The other Montana Democrat to watch in 2024

You could think of Montana as a completely red state. Republicans have won every presidential election there since 1996 Donald Trump In 2020 it rose by 16 percentage points. The state legislature is governed by a GOP supermajority and is the only Democrat elected statewide Senator Jon Testerwho faces a challenging re-election this year.

Nonetheless, Democrat Monica Tranel is hoping she can flip Montana's 1st Congressional District, a purple seat currently held by Republican Rep. Ryan Zinke. The district is relatively new, created after the 2020 census due to Montana's population growth (the new district increased the state's congressional seats to a whopping two). Tranel was just a stone's throw away from a win over Zinke in her first match of 2022 when she lost by about three percentage points.

Given this outperformance in a district that supported Trump by more than six percentage points in 2020, the rematch has won the support of the national party. In January, Tranel was added to the Democratic Congressional Campaign Committee's “red-to-blue” list of priority candidates who could flip Republican-held seats.

External observers still see it as a likely victory for Zinke. Inside Elections and Sabato's Crystal Ball rate him as a “lean Republican,” while the Cook Political Report calls the seat “likely Republican.” One of the biggest challenges in reaching voters outside of the county's more progressive enclaves like Missoula is countering the increasing polarization in politics.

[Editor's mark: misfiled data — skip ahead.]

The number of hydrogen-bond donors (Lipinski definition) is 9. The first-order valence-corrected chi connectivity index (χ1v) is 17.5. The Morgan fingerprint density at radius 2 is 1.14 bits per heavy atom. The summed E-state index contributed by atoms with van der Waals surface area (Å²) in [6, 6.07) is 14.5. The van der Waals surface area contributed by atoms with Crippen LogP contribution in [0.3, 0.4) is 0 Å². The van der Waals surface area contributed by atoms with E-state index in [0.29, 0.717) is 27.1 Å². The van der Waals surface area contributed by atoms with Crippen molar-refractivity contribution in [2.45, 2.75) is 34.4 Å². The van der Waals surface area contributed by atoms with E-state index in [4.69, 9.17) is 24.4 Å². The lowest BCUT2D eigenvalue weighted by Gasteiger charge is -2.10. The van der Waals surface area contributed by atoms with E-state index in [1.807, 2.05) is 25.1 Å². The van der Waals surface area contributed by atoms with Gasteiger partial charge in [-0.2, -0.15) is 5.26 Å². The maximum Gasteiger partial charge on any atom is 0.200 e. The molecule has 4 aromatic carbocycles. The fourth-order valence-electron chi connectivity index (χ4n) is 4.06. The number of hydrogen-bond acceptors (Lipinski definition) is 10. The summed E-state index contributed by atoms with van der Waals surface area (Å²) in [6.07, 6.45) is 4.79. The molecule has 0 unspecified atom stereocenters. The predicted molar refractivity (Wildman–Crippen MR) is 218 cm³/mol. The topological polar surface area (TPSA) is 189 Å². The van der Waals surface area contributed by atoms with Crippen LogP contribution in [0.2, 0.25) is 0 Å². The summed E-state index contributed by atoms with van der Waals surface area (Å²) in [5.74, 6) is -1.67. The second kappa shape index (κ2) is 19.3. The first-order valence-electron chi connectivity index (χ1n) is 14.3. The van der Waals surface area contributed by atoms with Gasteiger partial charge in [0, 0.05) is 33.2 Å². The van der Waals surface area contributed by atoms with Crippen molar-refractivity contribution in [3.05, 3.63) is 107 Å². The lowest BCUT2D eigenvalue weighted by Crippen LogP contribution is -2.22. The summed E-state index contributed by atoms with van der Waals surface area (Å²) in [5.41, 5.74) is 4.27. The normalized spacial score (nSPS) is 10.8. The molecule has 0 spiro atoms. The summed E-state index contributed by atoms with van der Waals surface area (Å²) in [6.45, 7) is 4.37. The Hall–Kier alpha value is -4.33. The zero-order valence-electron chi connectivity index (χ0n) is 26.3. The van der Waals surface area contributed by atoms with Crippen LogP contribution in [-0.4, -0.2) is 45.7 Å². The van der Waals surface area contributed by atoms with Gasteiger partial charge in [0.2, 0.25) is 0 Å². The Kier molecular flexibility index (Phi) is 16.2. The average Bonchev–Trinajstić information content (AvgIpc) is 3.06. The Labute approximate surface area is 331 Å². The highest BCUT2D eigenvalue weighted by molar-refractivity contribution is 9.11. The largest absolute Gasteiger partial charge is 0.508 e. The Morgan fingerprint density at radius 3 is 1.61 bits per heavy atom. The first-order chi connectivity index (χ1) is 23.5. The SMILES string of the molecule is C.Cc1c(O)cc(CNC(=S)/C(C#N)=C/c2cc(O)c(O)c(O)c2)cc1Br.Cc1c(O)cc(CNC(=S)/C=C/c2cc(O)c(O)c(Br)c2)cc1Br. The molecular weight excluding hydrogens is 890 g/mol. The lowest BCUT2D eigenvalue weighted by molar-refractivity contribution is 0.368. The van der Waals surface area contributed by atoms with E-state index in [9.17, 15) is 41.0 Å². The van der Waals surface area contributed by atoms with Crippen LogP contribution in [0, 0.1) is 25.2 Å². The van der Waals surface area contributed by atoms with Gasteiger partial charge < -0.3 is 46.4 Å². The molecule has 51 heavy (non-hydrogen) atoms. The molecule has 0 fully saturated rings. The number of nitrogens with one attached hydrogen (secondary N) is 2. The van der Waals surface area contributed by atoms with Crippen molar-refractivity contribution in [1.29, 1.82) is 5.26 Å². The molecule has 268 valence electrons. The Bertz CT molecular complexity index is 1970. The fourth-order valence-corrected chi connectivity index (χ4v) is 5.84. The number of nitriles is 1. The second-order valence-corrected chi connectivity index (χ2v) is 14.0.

Tranel told me that Zinke's strategy was to “nationalize the race and make me something I'm not, and then run against that person.” She recalled a recent meeting with members of a local union – once reliable ones Democratic voters – who were skeptical of her and her party. They repeated talking points Tranel recognized from national right-wing media outlets, saying that Democrats and President Joe Biden “Always lie.”

“I said, ‘Look, I’m not running for president. I am running to represent you in this congressional seat. This is what I want to do,” Tranel said when we met at a cafe in Missoula last week.

In fact, Tranel's race could be influenced by other candidates and issues on the ballot: This year, Biden and Trump will be at the top of the list, as will Tester. A state initiative to enshrine the right to abortion up to around the 24th week of pregnancy is also likely to be on the ballot in November. It is still unclear how these other lines on the ballot will affect voter turnout and the outcome on Election Day.